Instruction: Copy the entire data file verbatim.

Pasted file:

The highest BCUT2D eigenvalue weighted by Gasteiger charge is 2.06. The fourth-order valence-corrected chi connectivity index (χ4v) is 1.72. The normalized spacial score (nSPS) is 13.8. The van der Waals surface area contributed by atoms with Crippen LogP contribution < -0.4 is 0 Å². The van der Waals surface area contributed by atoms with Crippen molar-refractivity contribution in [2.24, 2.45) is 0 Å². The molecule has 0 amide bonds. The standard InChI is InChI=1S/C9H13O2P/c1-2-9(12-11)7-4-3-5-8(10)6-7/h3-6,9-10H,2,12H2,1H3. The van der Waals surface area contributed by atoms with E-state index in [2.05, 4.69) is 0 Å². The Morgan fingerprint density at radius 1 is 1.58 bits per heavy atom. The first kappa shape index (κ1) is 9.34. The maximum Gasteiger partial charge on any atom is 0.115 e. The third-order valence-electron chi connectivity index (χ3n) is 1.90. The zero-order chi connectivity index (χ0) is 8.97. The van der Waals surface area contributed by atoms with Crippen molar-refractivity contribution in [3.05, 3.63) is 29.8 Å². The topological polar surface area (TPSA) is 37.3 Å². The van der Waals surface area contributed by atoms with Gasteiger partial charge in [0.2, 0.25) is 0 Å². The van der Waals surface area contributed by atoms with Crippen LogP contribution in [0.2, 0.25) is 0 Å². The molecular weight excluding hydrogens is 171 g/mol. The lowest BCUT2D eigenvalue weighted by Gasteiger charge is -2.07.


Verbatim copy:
The highest BCUT2D eigenvalue weighted by Gasteiger charge is 2.06. The fourth-order valence-corrected chi connectivity index (χ4v) is 1.72. The normalized spacial score (nSPS) is 13.8. The van der Waals surface area contributed by atoms with Crippen LogP contribution < -0.4 is 0 Å². The van der Waals surface area contributed by atoms with Crippen molar-refractivity contribution in [2.24, 2.45) is 0 Å². The molecule has 0 amide bonds. The standard InChI is InChI=1S/C9H13O2P/c1-2-9(12-11)7-4-3-5-8(10)6-7/h3-6,9-10H,2,12H2,1H3. The van der Waals surface area contributed by atoms with E-state index in [2.05, 4.69) is 0 Å². The Morgan fingerprint density at radius 1 is 1.58 bits per heavy atom. The first kappa shape index (κ1) is 9.34. The maximum Gasteiger partial charge on any atom is 0.115 e. The third-order valence-electron chi connectivity index (χ3n) is 1.90. The zero-order chi connectivity index (χ0) is 8.97. The van der Waals surface area contributed by atoms with Crippen molar-refractivity contribution in [3.05, 3.63) is 29.8 Å². The topological polar surface area (TPSA) is 37.3 Å². The van der Waals surface area contributed by atoms with Gasteiger partial charge in [0.2, 0.25) is 0 Å². The van der Waals surface area contributed by atoms with Crippen LogP contribution in [0.2, 0.25) is 0 Å². The molecular weight excluding hydrogens is 171 g/mol. The lowest BCUT2D eigenvalue weighted by Gasteiger charge is -2.07.